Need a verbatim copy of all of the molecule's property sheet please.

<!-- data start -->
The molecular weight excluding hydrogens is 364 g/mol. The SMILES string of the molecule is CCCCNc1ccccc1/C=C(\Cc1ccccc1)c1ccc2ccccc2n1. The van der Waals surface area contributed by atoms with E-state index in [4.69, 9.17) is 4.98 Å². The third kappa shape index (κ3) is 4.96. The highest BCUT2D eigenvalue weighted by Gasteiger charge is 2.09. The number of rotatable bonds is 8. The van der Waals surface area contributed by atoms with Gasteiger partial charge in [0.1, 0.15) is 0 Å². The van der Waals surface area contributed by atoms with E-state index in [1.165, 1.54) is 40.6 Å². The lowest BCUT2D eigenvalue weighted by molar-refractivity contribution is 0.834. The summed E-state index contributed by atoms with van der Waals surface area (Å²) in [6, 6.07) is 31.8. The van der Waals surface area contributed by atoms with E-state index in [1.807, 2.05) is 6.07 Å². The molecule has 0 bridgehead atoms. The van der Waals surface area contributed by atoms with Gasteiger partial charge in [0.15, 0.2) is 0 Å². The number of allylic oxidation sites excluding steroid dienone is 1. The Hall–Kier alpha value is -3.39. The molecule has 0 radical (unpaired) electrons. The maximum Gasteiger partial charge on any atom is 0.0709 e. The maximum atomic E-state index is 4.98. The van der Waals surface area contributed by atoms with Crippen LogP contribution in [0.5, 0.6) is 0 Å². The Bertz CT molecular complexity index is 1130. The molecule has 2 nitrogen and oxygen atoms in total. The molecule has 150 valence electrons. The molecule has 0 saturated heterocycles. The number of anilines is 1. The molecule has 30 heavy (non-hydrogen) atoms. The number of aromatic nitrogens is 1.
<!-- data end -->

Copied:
The molecular weight excluding hydrogens is 364 g/mol. The SMILES string of the molecule is CCCCNc1ccccc1/C=C(\Cc1ccccc1)c1ccc2ccccc2n1. The van der Waals surface area contributed by atoms with E-state index in [4.69, 9.17) is 4.98 Å². The third kappa shape index (κ3) is 4.96. The highest BCUT2D eigenvalue weighted by Gasteiger charge is 2.09. The number of rotatable bonds is 8. The van der Waals surface area contributed by atoms with Gasteiger partial charge in [0.1, 0.15) is 0 Å². The van der Waals surface area contributed by atoms with E-state index in [1.165, 1.54) is 40.6 Å². The lowest BCUT2D eigenvalue weighted by molar-refractivity contribution is 0.834. The summed E-state index contributed by atoms with van der Waals surface area (Å²) in [6, 6.07) is 31.8. The van der Waals surface area contributed by atoms with E-state index in [1.807, 2.05) is 6.07 Å². The molecule has 0 bridgehead atoms. The van der Waals surface area contributed by atoms with Gasteiger partial charge in [0.15, 0.2) is 0 Å². The number of allylic oxidation sites excluding steroid dienone is 1. The Hall–Kier alpha value is -3.39. The molecule has 0 radical (unpaired) electrons. The maximum Gasteiger partial charge on any atom is 0.0709 e. The maximum atomic E-state index is 4.98. The van der Waals surface area contributed by atoms with Crippen LogP contribution in [0.5, 0.6) is 0 Å². The Bertz CT molecular complexity index is 1130. The molecule has 2 nitrogen and oxygen atoms in total. The molecule has 150 valence electrons. The molecule has 0 saturated heterocycles. The number of anilines is 1. The molecule has 30 heavy (non-hydrogen) atoms. The number of aromatic nitrogens is 1.